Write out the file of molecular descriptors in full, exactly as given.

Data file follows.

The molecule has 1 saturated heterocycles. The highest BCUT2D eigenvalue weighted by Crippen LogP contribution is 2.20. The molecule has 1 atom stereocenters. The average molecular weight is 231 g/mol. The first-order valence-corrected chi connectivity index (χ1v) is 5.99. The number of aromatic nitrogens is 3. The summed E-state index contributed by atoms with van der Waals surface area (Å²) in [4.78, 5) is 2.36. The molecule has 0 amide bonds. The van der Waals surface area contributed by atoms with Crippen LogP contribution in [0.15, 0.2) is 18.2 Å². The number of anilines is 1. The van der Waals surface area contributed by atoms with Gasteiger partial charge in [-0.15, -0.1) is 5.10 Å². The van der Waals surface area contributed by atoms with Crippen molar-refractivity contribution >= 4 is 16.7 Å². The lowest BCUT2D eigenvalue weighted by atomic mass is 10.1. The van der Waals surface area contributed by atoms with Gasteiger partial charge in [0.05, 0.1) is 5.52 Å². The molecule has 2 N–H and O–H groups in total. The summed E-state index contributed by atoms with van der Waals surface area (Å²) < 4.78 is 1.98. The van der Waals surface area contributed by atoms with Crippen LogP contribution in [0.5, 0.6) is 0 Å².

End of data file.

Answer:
The molecule has 1 saturated heterocycles. The highest BCUT2D eigenvalue weighted by Crippen LogP contribution is 2.20. The molecule has 1 atom stereocenters. The average molecular weight is 231 g/mol. The first-order valence-corrected chi connectivity index (χ1v) is 5.99. The number of aromatic nitrogens is 3. The summed E-state index contributed by atoms with van der Waals surface area (Å²) in [4.78, 5) is 2.36. The molecule has 0 amide bonds. The van der Waals surface area contributed by atoms with Crippen LogP contribution in [0.15, 0.2) is 18.2 Å². The number of anilines is 1. The van der Waals surface area contributed by atoms with Gasteiger partial charge in [-0.15, -0.1) is 5.10 Å². The van der Waals surface area contributed by atoms with Crippen molar-refractivity contribution >= 4 is 16.7 Å². The lowest BCUT2D eigenvalue weighted by atomic mass is 10.1. The van der Waals surface area contributed by atoms with Gasteiger partial charge in [0.05, 0.1) is 5.52 Å². The molecule has 2 N–H and O–H groups in total. The summed E-state index contributed by atoms with van der Waals surface area (Å²) < 4.78 is 1.98. The van der Waals surface area contributed by atoms with Crippen LogP contribution in [0.5, 0.6) is 0 Å².